COVID-19 vaccine to roll out for some students

Cars pull up to VCU Massey Cancer Center at 401 College St. Photo by Enza Marcy

Anya Sczerzenie, Staff Writer

Clinical students who work directly with patients will be first in line among VCU students to receive a COVID-19 vaccine, according to a university release. 

The eligible group of more than 2,000 includes select students from the schools of medicine, dentistry, nursing and social work; the College of Health Professions; and a few from the departments of kinesiology, psychology and health sciences. 

VCU public information officer Alexandra Nowak said 2,100 students are eligible for the vaccine. Other students and faculty will be vaccinated when they are eligible under the Virginia Department of Health’s guidelines. The university administers the vaccines at VCU Medical Center.

The two vaccines that are being used in the United States, the Pfizer and Moderna vaccines, are both given in two doses to provide the most protection, according to the Centers for Disease Control and Prevention.

Doses are given 21 days apart for the Pfizer vaccine, and 28 days apart for the Moderna vaccine, according to the CDC. If someone receives the second dose late, it does not change the level of protection it provides, but getting it too early is not recommended. 

Another vaccine, the Johnson & Johnson vaccine, is single-dose but requires approval from the Food and Drug Administration.

“I’m definitely still getting it, and I’m so blessed I’m able to make that choice,” said senior nursing student Rebecca Blackford.

Virginia is currently in phases 1a and 1b of its vaccination plan, according to the Virginia Department of Health’s website. These phases include healthcare and other frontline essential workers, those 65 and older, people with underlying medical conditions and those in institutions such as correctional facilities and nursing homes.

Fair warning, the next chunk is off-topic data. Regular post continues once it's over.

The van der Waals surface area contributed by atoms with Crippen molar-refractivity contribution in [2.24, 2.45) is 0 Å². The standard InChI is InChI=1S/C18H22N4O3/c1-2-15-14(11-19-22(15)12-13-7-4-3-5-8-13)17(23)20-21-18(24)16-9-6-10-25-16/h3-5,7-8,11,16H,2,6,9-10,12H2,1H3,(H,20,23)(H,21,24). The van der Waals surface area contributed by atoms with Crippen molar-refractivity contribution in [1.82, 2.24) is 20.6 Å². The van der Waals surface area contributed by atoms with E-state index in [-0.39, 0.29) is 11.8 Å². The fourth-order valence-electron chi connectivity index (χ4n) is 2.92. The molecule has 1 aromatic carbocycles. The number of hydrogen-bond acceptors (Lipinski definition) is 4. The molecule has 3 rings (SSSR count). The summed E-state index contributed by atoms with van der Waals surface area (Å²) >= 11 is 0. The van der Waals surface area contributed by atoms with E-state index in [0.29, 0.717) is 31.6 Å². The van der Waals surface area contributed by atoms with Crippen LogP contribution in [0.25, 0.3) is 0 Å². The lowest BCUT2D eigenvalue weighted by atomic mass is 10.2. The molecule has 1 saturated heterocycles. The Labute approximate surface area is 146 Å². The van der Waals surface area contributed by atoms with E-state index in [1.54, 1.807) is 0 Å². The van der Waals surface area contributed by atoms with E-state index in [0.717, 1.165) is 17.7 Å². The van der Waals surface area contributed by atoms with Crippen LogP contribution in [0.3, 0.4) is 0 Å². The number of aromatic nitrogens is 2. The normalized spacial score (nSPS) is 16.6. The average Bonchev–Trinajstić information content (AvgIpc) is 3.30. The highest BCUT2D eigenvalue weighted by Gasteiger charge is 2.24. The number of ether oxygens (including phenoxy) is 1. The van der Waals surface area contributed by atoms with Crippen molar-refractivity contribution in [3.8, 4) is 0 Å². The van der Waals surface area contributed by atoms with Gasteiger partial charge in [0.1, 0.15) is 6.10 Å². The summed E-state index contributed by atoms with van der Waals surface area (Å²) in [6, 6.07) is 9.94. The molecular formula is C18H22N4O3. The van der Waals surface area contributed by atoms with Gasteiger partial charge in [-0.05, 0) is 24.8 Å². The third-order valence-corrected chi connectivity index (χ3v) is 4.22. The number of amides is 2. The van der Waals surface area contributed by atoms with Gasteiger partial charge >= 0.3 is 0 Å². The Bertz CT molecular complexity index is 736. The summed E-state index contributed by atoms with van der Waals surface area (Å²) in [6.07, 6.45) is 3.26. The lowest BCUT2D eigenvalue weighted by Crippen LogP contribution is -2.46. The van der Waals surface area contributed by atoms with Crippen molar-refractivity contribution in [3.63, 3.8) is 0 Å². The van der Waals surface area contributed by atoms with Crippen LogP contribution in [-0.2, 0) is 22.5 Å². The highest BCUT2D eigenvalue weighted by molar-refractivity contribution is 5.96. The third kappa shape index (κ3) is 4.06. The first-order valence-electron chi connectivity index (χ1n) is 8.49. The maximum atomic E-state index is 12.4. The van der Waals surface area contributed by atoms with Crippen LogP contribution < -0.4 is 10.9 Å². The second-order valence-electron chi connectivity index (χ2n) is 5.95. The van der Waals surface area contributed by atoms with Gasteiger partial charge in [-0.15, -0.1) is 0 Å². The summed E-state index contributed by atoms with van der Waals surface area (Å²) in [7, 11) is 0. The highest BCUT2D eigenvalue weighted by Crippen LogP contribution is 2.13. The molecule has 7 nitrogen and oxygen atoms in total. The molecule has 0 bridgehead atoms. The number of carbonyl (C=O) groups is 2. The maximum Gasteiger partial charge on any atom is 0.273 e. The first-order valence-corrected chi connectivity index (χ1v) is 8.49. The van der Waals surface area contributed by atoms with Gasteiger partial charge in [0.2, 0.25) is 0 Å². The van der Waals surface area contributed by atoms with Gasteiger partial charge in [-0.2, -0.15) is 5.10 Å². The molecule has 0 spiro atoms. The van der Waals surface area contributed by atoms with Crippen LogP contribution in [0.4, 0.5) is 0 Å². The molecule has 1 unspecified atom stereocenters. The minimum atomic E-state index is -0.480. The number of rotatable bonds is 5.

The vaccination phase varies by county in Virginia. Richmond was recently upgraded to Phase 1b according to VDH’s website. A few localities in Virginia are still in Phase 1a, including the Virginia Beach area.

Phase 1c, which has not started yet, will include essential workers such as faculty and staff at higher education institutions.

Dr. Anthony Fauci, director of the National Institute of Allergy and Infectious Diseases, addressed questions about the virus and the vaccine at a virtual event hosted by VCU on Jan. 8. 

Fauci said mass vaccinations of non-vulnerable groups will ideally begin in April, and that vaccination should be completed by the end of the summer in 2021.

“In April, we start open season. Anyone can get vaccinated,” Fauci said. “If we vaccinate efficiently in April, May, June, July — and that’s a big if — then we could start approaching a reasonable degree of normality towards the mid-fall of 2021.”

Fauci also addressed a question about the importance of the second vaccine dose.

“The second dose is absolutely critical,” Fauci said. “One dose of the Moderna or Pfizer has not been proven to be effective to the degree we want, and we don’t know how long that protection lasts. Whatever you’re hearing, one dose of the Moderna or Pfizer is not optimal.”

Senior nursing student Rebecca Blackford is still recovering from COVID-19 but plans to get the vaccine once she is symptom-free. As a student in clinical rotation, she is already eligible to take the vaccine. 

“I’m definitely still getting it, and I’m so blessed I’m able to make that choice,” Blackford said.

Blackford said she has noticed a lot of anticipation building around the vaccine. 

“I think most students will take it,” Blackford said. “For people who don’t want it, I would ask them — obviously without judgement — why they don’t want it, and start a conversation with them to talk through their fears and concerns.”

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